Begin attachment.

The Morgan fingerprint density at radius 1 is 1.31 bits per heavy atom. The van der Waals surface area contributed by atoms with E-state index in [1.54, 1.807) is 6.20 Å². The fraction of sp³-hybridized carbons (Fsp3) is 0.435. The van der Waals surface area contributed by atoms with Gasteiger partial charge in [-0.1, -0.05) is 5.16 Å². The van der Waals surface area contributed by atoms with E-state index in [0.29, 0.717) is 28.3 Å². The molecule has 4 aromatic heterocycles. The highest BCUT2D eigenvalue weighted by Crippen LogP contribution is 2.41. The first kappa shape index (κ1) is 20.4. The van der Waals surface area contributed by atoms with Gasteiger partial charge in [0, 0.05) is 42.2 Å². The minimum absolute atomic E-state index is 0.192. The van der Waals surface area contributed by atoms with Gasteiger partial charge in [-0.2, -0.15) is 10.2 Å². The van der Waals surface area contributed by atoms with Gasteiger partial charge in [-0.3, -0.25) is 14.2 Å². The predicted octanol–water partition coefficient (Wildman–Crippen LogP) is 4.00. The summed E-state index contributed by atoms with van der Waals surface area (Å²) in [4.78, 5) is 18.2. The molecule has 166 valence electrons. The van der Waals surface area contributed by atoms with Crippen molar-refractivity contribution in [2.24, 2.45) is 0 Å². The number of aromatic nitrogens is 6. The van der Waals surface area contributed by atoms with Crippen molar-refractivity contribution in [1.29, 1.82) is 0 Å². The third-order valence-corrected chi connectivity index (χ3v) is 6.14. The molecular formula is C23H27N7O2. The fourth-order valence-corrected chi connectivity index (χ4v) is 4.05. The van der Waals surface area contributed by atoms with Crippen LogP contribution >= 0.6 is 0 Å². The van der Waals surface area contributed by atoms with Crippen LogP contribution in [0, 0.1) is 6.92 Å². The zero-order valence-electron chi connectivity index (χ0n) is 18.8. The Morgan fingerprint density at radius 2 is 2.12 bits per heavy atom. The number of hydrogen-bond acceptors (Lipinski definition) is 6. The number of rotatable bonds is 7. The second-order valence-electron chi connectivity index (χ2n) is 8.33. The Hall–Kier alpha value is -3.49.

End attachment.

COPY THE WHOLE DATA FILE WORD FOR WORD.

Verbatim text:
The Morgan fingerprint density at radius 1 is 1.31 bits per heavy atom. The van der Waals surface area contributed by atoms with E-state index in [1.54, 1.807) is 6.20 Å². The fraction of sp³-hybridized carbons (Fsp3) is 0.435. The van der Waals surface area contributed by atoms with Gasteiger partial charge in [-0.1, -0.05) is 5.16 Å². The van der Waals surface area contributed by atoms with E-state index in [0.29, 0.717) is 28.3 Å². The molecule has 4 aromatic heterocycles. The highest BCUT2D eigenvalue weighted by Crippen LogP contribution is 2.41. The first kappa shape index (κ1) is 20.4. The van der Waals surface area contributed by atoms with Gasteiger partial charge in [0, 0.05) is 42.2 Å². The minimum absolute atomic E-state index is 0.192. The van der Waals surface area contributed by atoms with Gasteiger partial charge in [-0.2, -0.15) is 10.2 Å². The van der Waals surface area contributed by atoms with Gasteiger partial charge in [-0.3, -0.25) is 14.2 Å². The predicted octanol–water partition coefficient (Wildman–Crippen LogP) is 4.00. The summed E-state index contributed by atoms with van der Waals surface area (Å²) in [4.78, 5) is 18.2. The molecule has 166 valence electrons. The van der Waals surface area contributed by atoms with Crippen molar-refractivity contribution in [2.24, 2.45) is 0 Å². The number of aromatic nitrogens is 6. The van der Waals surface area contributed by atoms with Crippen molar-refractivity contribution in [1.29, 1.82) is 0 Å². The third-order valence-corrected chi connectivity index (χ3v) is 6.14. The molecular formula is C23H27N7O2. The fourth-order valence-corrected chi connectivity index (χ4v) is 4.05. The van der Waals surface area contributed by atoms with Crippen LogP contribution >= 0.6 is 0 Å². The van der Waals surface area contributed by atoms with Crippen LogP contribution in [0, 0.1) is 6.92 Å². The zero-order valence-electron chi connectivity index (χ0n) is 18.8. The Morgan fingerprint density at radius 2 is 2.12 bits per heavy atom. The number of hydrogen-bond acceptors (Lipinski definition) is 6. The number of rotatable bonds is 7. The second-order valence-electron chi connectivity index (χ2n) is 8.33. The Hall–Kier alpha value is -3.49.